California water crisis: Jerry Brown declares emergency: California water conservation

California water crisis: Jerry Brown declares emergency, asks public to ration water

With the edge of Folsom Lake, Calif.,  more than 100 yards away, Gina, 8, left, and Sydney, 9, Gerety walk on rocks that are usually at the waters edge,  Thursday Jan. 9, 2014.  Gov. Jerry Brown officially declared a drought emergency in California, as the state faces a serious water shortage. Reservoirs in the state have dipped to historic lows after one of the driest calendar years on record. Photo: Rich Pedroncelli, Associated Press

With the edge of Folsom Lake, Calif., more than 100 yards away, Gina, 8, left, and Sydney, 9, Gerety walk on rocks that are usually at the waters edge, Thursday Jan. 9, 2014. Gov. Jerry Brown officially declared a drought emergency in California, as the state faces a serious water shortage. Reservoirs in the state have dipped to historic lows after one of the driest calendar years on record. Photo: Rich Pedroncelli, Associated Press

Kurtis Alexander

(01-17) 10:01 PST San Francisco — Gov. Jerry Brown on Friday officially declared a drought emergency in California, asking residents to voluntarily reduce their water use by 20 percent and committing to bolster the state’s dwindling water supplies with better management and federal assistance.

The order, announced at a news conference at the governor’s San Francisco office, comes as the state is gripped by a third consecutive year of dry weather.

Rivers are running low. Snowpack is meager. And communities across California are worried about having sufficient water for homes, businesses and farmland. The dry weather also has increased the threat of wildfire, with record acreage burning this month, including a 1,700-acre fire that continues to char the hills above Los Angeles.

With the emergency declaration, Brown said he would make it easier for communities to transfer water from wetter parts of the state to dryer areas. He also said he would seek federal assistance, though he didn’t detail that effort.  SFGate  . . .

California water conservation: Jerry Brown declares emergency: California water crisis

As we watch WV recover from their water crisis California’s governor Jerry Brown has issued a proclamation for a 20% drop in water use.  It’s the driest January in years.  California needs rain – desperately.

Fire is a very real threat.  Following Fire – Flooding – should rain come it may be more than the dry dirt can absorb.

Fire and flood are equal opportunity disasters. They can hit business, homes, farms, and everything in between.  The recovery is weeks if not months.

California water crisis: This is a time to prepare.

1. Water – Check your water storage.  Have none. Grab a few gallons at the store today. Or a 5 gallon container and fill it at home. We keep 5 of the large green heavy-duty water containers used for desert camping ready. They’re sturdy and can handle being handled roughly.  The clear plastic 5 gallon work but any impact can cause a crack. If evacuations happen take your water.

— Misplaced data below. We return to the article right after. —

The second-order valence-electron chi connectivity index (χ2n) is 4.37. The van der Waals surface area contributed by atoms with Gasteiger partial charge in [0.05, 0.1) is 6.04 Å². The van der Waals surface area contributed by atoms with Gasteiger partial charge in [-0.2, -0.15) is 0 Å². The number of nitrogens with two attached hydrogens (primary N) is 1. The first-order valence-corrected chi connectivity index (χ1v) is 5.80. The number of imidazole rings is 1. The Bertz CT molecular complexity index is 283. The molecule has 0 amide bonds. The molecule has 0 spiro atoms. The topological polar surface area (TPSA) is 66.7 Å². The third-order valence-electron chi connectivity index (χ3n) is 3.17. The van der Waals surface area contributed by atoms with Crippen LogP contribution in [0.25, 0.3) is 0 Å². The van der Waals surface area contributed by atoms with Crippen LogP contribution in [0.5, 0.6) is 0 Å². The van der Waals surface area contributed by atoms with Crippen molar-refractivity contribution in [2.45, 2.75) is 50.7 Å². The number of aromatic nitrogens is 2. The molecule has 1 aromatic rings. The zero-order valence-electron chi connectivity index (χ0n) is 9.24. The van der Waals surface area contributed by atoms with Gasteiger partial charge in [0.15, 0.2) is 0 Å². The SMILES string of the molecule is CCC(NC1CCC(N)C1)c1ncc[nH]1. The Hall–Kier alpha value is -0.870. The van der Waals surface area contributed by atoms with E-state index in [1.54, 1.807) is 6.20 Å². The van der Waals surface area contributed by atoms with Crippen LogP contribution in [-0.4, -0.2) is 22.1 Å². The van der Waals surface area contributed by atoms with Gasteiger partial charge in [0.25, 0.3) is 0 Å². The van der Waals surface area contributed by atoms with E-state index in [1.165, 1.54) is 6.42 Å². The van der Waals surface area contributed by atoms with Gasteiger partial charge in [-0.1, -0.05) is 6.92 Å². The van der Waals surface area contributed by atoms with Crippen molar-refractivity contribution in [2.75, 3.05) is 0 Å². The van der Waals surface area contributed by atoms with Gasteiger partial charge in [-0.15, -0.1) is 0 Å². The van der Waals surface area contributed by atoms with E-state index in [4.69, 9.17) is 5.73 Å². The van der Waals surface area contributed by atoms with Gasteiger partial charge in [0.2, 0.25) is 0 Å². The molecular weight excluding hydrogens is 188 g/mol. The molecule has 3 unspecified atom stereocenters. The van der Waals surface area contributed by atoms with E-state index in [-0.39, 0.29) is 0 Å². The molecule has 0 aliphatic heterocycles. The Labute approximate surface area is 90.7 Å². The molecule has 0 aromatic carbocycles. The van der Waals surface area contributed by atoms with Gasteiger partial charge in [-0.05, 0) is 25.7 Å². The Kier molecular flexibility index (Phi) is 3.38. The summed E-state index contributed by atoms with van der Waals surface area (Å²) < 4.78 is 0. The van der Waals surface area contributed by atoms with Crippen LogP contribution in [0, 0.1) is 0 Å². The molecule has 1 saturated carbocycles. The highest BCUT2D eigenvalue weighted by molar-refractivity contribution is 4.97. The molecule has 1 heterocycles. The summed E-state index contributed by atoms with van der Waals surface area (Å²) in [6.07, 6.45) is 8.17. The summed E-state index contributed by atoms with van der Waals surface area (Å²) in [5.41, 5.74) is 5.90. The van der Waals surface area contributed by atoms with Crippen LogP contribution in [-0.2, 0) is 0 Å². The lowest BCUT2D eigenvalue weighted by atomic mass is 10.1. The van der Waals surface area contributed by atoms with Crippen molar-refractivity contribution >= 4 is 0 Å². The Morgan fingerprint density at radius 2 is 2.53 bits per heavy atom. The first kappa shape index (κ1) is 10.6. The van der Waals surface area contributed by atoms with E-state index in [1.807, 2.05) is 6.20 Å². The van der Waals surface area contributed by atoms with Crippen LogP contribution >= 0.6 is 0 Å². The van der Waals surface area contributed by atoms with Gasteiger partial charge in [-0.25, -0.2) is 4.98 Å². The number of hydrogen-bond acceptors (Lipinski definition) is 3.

2. Fire – Place critical documents in the cloud.  Including scanning your driver’s license, passport, birth certificates, insurance documents, and any business documents you may need.

Grab you cell phone, camera or video camera and walk your house and business property.  Inside and out.  Document what you own including cars.

Call your insurance agent. Verify your policy and that you have enough coverage. Update it now.

3. Evacuation – Be ready. Stay aware. Listen to and for emergency alerts. Stay safe.  Evacuate at the first alert don’t wait out anything – just go.

Animals –  Have your animal carriers ready. We keep 2 – 1 gallon bags of food ready plus our cats have their own water bladders.  We have extra sarongs and pashminas ready to wet and create filters over their cages. If you have carriers keep some bungies and rope with you.

Bug Out Bag – Bring your essentials. Medications. Food. Water. Change of clothes. Sturdy shoes. Camp stove. I have a sample mini bag posted here …

Family – Make a communication plan.  Who does everyone call or better yet text?  Choose someone out of the area and use text if possible. I highly suggest a closed Google circle or facebook group along with a twitter account.  Text or twitter into the group.  One text group knowledge.  Make sure kids have their phones charged and ready.  That Sherriff’s knock can happen any time.

Cars – Keep a full tank of gas.  Check tires and fluids.  If traffic stops turn off the car. Save gas.

Bikes – Put them on your car.  If traffic or smoke gets bad a walk out or bike out could save your life.

Have more than one route out, paper maps, and a planned meeting place out of the area.

Lock your house, close your windows, remove flammable window coverings – they often self ignite, leave garden hoses, gas wrenches attached to meters, shovels, snack bars and a few gallons of water on your walkway.  Firefighters and police may need tools, food and water.  Want to be s hero – make a hero emergency bag.  Pack a mini kit specifically for the first responders.  Sample here …

Flood – If you’ve completed the above you are ready to leave at the first sign of a problem. Activate your plan and follow emergency instructions.

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